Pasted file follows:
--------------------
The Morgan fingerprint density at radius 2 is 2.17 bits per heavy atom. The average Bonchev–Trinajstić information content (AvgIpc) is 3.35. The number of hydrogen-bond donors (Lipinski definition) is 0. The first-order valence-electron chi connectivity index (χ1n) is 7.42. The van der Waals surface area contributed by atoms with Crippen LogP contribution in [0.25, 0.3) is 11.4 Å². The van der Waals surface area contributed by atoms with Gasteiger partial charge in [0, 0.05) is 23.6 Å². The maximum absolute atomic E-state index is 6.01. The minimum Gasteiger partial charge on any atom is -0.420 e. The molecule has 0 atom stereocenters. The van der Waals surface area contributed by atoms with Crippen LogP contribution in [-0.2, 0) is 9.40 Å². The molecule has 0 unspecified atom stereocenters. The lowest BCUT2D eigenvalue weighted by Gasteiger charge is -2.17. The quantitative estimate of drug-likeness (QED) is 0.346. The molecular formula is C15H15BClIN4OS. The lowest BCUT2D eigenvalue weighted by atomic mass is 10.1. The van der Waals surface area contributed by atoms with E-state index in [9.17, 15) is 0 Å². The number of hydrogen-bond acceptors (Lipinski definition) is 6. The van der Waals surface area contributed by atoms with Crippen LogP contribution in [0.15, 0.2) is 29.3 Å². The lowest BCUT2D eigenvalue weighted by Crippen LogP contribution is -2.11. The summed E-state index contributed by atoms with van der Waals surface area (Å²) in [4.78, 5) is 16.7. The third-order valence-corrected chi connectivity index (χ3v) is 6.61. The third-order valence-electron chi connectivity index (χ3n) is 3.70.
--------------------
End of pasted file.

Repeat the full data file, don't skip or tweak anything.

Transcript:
The Morgan fingerprint density at radius 2 is 2.17 bits per heavy atom. The average Bonchev–Trinajstić information content (AvgIpc) is 3.35. The number of hydrogen-bond donors (Lipinski definition) is 0. The first-order valence-electron chi connectivity index (χ1n) is 7.42. The van der Waals surface area contributed by atoms with Crippen LogP contribution in [0.25, 0.3) is 11.4 Å². The van der Waals surface area contributed by atoms with Gasteiger partial charge in [0, 0.05) is 23.6 Å². The maximum absolute atomic E-state index is 6.01. The minimum Gasteiger partial charge on any atom is -0.420 e. The molecule has 0 atom stereocenters. The van der Waals surface area contributed by atoms with Crippen LogP contribution in [-0.2, 0) is 9.40 Å². The molecule has 0 unspecified atom stereocenters. The lowest BCUT2D eigenvalue weighted by Gasteiger charge is -2.17. The quantitative estimate of drug-likeness (QED) is 0.346. The molecular formula is C15H15BClIN4OS. The lowest BCUT2D eigenvalue weighted by atomic mass is 10.1. The van der Waals surface area contributed by atoms with E-state index in [9.17, 15) is 0 Å². The number of hydrogen-bond acceptors (Lipinski definition) is 6. The van der Waals surface area contributed by atoms with Crippen LogP contribution in [0.15, 0.2) is 29.3 Å². The lowest BCUT2D eigenvalue weighted by Crippen LogP contribution is -2.11. The summed E-state index contributed by atoms with van der Waals surface area (Å²) in [4.78, 5) is 16.7. The third-order valence-corrected chi connectivity index (χ3v) is 6.61. The third-order valence-electron chi connectivity index (χ3n) is 3.70.